Friday, January 29, 2010

keep following the news from Haiti

Blogs from folks I crossed paths with while in Haiti in '08:

Life of a Blan in Haiti
Lemuel Ministries blog
Hopital Bienfaisance/Promise for Haiti

If you're looking for places to donate, here are some reputable options that, because they're small and well connected locally, can get aid to needy people more quickly than some of the big organizations. These are all organizations I worked with while in Haiti and can vouch for.

Hosean International Ministries - housing earthquake refugees in facilities at the camp they run; also working to increase the capacity of their schools in order to get displaced kids back in school; supporting needs at Hopital Bienfaisance; helping with the airstrip in Pignon that is providing another way to get relief supplies into Haiti (since the Port au Prince airport is so clogged)

Hopital Bienfaisance - well-equipped hospital in Pignon, which is outside Port au Prince and has been treating earthquake victims

Lemuel Ministries - one base in Port au Prince and one far outside; also connected to and helping affected ministries and missions closer to PAP

Michael and Karen Broyles - friends who hosted me in Haiti; Michael stayed for a couple weeks after Karen and Kaydence were evacuated; now Mission Aviation Fellowship pilots are rotating through in Haiti; MAF is well-positioned at the PAP airport, where they already have offices and a hangar; they are supporting a flow of relief personnel and supplies and helping with evacuations

Broyles: specific Haiti relief needs

Mission Aviation Fellowship - providing key logistics, communications equipment, and air support in the Haiti relief effort from their long-standing base of Haiti operations

Christian Reformed World Missions - my friend Jenny works for this org but happened to be in the U.S. when the earthquake hit; they've been in Haiti for a while and have a solid network there

One last blog to mention:
Emily Troutman - I don't know this person but her reporting from Haiti is very good. She was there shortly before the 'quake, had left, and is back again.

Wednesday, January 27, 2010


I'm reading my way through E.M. Forster's A Passage to India (and need to speed up my reading since my third renewal is almost up, which means I'll have to give the book back to the library soon). For those who've not read it, the novel is set in India during the time of British rule and chronicles the relationships between various Indian and British characters.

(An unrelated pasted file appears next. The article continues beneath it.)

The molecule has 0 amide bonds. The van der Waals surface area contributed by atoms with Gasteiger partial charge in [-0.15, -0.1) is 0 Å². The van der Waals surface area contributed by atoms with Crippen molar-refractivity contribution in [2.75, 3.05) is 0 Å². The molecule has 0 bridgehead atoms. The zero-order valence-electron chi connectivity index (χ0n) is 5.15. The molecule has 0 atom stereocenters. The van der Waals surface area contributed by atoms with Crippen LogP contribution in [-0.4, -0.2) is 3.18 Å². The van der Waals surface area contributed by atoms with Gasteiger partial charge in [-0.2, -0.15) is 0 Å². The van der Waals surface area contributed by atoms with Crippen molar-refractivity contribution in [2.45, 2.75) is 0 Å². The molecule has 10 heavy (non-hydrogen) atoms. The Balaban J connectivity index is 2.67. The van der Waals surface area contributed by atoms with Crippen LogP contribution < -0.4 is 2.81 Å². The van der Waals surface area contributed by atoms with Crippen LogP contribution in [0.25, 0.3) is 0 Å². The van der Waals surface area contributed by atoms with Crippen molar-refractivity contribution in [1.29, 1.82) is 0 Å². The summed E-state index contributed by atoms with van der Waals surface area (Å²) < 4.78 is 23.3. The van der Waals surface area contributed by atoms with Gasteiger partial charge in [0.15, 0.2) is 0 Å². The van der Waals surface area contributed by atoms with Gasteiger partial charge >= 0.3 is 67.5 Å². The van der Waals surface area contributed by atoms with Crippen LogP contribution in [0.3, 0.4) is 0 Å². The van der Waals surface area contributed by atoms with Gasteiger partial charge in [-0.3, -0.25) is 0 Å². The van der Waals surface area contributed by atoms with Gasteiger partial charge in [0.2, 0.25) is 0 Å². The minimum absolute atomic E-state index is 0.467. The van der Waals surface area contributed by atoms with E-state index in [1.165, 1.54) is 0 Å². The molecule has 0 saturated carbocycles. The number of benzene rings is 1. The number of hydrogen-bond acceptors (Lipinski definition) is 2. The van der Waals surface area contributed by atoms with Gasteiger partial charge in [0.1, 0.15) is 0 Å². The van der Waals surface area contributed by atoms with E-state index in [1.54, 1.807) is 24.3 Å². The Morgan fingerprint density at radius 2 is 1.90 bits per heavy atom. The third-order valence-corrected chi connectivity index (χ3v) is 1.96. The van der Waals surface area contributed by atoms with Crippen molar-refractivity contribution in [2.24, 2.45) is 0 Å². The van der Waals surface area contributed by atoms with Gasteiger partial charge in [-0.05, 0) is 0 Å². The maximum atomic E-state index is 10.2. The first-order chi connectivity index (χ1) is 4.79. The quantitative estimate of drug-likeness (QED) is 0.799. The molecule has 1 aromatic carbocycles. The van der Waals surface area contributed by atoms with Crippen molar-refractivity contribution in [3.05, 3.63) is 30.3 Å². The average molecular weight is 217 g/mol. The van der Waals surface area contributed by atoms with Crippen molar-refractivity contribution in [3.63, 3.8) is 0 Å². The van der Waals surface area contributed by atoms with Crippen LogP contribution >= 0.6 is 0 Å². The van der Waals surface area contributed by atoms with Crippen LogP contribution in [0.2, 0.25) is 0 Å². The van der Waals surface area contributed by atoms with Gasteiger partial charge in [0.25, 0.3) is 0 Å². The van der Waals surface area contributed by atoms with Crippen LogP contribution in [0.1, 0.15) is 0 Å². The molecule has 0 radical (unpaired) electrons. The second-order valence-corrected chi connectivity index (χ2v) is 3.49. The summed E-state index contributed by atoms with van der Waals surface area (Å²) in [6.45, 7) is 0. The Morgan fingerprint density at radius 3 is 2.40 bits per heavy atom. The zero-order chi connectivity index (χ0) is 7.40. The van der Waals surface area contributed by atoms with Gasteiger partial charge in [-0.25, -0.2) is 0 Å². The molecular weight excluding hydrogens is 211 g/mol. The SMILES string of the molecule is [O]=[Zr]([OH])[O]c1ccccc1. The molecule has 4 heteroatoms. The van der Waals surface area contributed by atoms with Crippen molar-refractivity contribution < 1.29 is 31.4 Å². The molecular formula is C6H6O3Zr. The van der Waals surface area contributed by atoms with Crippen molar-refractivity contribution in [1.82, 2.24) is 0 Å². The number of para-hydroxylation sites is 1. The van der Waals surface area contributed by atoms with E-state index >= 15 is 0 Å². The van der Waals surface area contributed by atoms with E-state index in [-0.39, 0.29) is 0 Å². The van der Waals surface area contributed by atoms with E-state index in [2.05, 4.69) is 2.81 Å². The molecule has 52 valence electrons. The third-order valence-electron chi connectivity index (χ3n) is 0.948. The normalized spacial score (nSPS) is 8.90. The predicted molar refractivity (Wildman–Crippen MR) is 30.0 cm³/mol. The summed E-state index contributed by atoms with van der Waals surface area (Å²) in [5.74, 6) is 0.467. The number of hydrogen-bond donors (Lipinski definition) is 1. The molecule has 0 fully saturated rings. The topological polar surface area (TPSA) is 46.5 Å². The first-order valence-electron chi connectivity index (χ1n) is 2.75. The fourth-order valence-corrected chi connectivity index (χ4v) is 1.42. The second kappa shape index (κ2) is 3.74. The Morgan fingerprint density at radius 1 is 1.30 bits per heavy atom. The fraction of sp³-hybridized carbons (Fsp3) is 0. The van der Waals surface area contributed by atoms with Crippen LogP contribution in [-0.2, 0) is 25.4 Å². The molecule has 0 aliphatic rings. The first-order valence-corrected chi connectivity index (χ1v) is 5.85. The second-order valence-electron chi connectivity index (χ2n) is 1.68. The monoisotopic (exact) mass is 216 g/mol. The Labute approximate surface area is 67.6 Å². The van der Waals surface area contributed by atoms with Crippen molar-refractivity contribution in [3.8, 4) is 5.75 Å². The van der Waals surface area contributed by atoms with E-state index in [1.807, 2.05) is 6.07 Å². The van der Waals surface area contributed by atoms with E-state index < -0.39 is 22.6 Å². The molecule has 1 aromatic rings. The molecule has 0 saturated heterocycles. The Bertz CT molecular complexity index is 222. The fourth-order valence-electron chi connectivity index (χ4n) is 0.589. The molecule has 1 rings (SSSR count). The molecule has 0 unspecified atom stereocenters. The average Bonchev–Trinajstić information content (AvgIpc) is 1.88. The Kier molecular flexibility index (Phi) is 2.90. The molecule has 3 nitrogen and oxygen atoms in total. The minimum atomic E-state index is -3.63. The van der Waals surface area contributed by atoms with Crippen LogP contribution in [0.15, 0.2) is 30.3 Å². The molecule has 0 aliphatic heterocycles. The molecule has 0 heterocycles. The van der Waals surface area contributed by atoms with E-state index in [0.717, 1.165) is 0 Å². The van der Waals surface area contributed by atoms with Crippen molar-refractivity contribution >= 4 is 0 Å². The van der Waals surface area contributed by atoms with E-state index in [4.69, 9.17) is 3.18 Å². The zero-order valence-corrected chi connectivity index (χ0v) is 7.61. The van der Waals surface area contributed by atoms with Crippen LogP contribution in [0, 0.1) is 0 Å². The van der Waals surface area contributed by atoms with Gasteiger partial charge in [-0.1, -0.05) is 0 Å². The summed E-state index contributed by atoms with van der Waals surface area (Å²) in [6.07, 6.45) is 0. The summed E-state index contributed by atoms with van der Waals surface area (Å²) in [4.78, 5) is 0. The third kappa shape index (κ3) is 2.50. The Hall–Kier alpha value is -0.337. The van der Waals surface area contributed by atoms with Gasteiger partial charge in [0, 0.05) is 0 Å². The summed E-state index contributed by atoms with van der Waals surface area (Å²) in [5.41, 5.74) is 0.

I was recently struck by the following passage:
"[Aziz] held up his hand, palm outward, his eyes began to glow, his heart to fill with tenderness. Issuing still farther from his quilt, he recited a poem by Ghalib. It had no connection with anything that had gone before, but it came from his heart and spoke to theirs...The squalid bedroom grew quiet; the silly intrigues, the gossip, the shallow discontent were stilled, while words accepted as immortal filled the indifferent air...Of the company, only Hamidullah had any comprehension of poetry. The minds of the others were inferior and rough. Yet they listened with pleasure, because literature had not been divorced from their civilization."

I happened to mention this passage this morning during the wide-ranging discussion of a faith & arts book group I'm part of. We've been reading Lewis Hyde's The Gift and somehow this morning we came to discuss the way the easy access of entertainment has affected people's patience with and access to real art. I confessed that I sometimes wish I could gather friends at my house on a Friday night to read poetry aloud together, because poetry should be communal and audible, but the few times I've sacrificed my coolness ;-) enough to suggest such a thing, there have been no serious takers. :-) Which made me think of this passage. I don't know whether this respect for poetry was ever really true in India or whether it is now, but whether in India or elsewhere there must be places where I might not have such a hard time convincing people to partake of a poetry night. Perhaps I'll get to find those places one day.